The Current Polls & Predictions
With one week to go, here's an overview of my various sources and what they say about the upcoming election. Everything points to a significant Obama victory next week, unless something very odd or untoward happens.
Pollster.com EV map:
Pollster.com basically takes all the poll data from all the polls and displays it as an EV map. Yellow states are "tossups", while lightly colored (blue and red) states "lean" to their respective parties. The critical piece of information here is the number in the upper right next to the dark blue legend square: 268. Current polling shows Obama has "strong" polling numbers representing 268 EVs, leaving him only two short of election to pick up over the the "lean democratic" and "tossup" states, while McCain must run the table of all "lean republican", "tossup", AND "lean democratic" states to win.
Electoral-vote.com shows us basically the same data in a slightly different form. Pure white states (MT and ND) are "tied". Light blue and red states (CO, VA, OH, SD, WV) are "weak" for their respective parties while light blue and red outlined states (FL, NV, NC, AZ, GA) are "barely" for their respective parties. You'll notice that the outlined and white states are the "tossup" states in the pollster.com map. Behind the scenes these sites use very similar data, and the conclusion is almost the same. Electoral-vote.com says Obama has 260 EVs locked up in "strong" states, with another 57 "weak" and 58 "barely" to McCain's 134 "strong", 8 "weak" and 15 "barely", with 6 EVs "tied" in MT and ND. Again, Obama needs to pick up very few EVs (10) from the entire range of "weak democratic", "barely democratic", "tied", "barely republican" and "weak republican" in order to win.
Five-thirty-eight.com EV map:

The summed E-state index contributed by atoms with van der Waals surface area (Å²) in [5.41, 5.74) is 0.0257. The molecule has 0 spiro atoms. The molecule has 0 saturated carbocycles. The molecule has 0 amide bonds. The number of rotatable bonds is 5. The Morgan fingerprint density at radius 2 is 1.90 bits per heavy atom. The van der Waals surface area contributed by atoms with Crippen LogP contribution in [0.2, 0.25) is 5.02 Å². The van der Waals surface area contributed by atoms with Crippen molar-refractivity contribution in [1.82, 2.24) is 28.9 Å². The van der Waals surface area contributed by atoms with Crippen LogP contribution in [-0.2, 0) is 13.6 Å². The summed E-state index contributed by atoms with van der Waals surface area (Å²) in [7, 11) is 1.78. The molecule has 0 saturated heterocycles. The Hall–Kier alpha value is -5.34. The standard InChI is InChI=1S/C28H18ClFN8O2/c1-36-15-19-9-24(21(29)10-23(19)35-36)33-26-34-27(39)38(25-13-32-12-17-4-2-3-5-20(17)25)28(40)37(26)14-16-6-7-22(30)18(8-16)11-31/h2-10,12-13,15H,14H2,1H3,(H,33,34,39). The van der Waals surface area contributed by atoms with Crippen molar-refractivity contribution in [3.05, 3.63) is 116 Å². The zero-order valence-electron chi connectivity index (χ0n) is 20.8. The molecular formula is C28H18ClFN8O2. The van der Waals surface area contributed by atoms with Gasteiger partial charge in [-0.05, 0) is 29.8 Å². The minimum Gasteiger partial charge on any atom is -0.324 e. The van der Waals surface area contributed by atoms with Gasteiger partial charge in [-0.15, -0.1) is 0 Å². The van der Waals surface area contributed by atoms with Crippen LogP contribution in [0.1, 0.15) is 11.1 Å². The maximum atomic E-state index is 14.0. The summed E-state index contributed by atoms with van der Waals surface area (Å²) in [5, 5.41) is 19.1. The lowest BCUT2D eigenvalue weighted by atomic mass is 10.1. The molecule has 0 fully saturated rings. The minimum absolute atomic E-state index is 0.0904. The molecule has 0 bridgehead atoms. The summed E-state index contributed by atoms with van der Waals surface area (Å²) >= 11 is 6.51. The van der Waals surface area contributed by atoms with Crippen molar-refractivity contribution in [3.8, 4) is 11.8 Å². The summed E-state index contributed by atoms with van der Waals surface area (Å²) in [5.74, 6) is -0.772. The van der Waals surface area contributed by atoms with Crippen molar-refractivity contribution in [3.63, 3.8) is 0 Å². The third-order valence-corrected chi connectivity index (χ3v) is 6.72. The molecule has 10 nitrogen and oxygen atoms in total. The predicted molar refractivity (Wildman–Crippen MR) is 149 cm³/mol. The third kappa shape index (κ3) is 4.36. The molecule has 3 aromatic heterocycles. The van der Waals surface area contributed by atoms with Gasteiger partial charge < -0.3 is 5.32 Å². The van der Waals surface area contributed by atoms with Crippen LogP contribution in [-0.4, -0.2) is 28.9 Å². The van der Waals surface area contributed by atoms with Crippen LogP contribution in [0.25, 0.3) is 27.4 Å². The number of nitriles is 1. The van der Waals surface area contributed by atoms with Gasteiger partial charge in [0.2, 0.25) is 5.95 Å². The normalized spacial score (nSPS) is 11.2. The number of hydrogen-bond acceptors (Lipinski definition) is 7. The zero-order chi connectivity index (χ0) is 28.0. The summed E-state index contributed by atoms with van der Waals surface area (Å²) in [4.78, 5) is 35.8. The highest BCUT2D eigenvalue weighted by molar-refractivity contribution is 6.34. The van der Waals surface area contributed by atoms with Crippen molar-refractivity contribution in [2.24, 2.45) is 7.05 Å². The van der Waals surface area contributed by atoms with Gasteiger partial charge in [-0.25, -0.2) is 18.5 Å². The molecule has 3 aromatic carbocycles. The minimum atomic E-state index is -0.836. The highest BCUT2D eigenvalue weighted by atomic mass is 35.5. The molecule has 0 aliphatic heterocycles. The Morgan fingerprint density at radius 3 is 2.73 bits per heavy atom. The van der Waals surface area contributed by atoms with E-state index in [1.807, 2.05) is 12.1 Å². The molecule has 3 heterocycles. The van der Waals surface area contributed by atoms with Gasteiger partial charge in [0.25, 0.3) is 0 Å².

Five thirty eight.com is not just reporting aggregated polling data. The FAQ explains how they are different:
Firstly, we assign each poll a weighting based on that pollster's historical track record, the poll's sample size, and the recentness of the poll. More reliable polls are weighted more heavily in our averages.
Secondly, we include a regression estimate based on the demographics in each state among our 'polls', which helps to account for outlier polls and to keep the polling in its proper context.
Thirdly, we use an inferential process to compute a rolling trendline that allows us to adjust results in states that have not been polled recently and make them ‘current’.
Fourthly, we simulate the election 10,000 times for each site update in order to provide a probabilistic assessment of electoral outcomes based on a historical analysis of polling data since 1952. The simulation further accounts for the fact that similar states are likely to move together, e.g. future polling movement in states like Michigan and Ohio, or North and South Carolina, is likely to be in the same direction.
Five thirty eight.com uses statistical techniques in an attempt to determine which polls are more valid than others, and to extract trend information. Using the processed data, they run Monte Carlo simulations to "predict" the outcome of 10000 simulated elections. The aggregated information from those simulation runs provides them with a "most likely" result, a probability of Democratic or Republican victory, and an estimate of the popular vote. As of 27 October, the most likely result is 351 EV for Obama and 187 EV for McCain, a 96.7% chance that Obama will win, and a popular vote split of 52.4% for Obama to 46% for McCain.
Electoral-vote.com, all EV polling:
Electoral-vote.com also shows us two graphs. This lead graph provides the total EV count polling to each party. Obama has polled above 270 EVs very consistently since he clinched the nomination.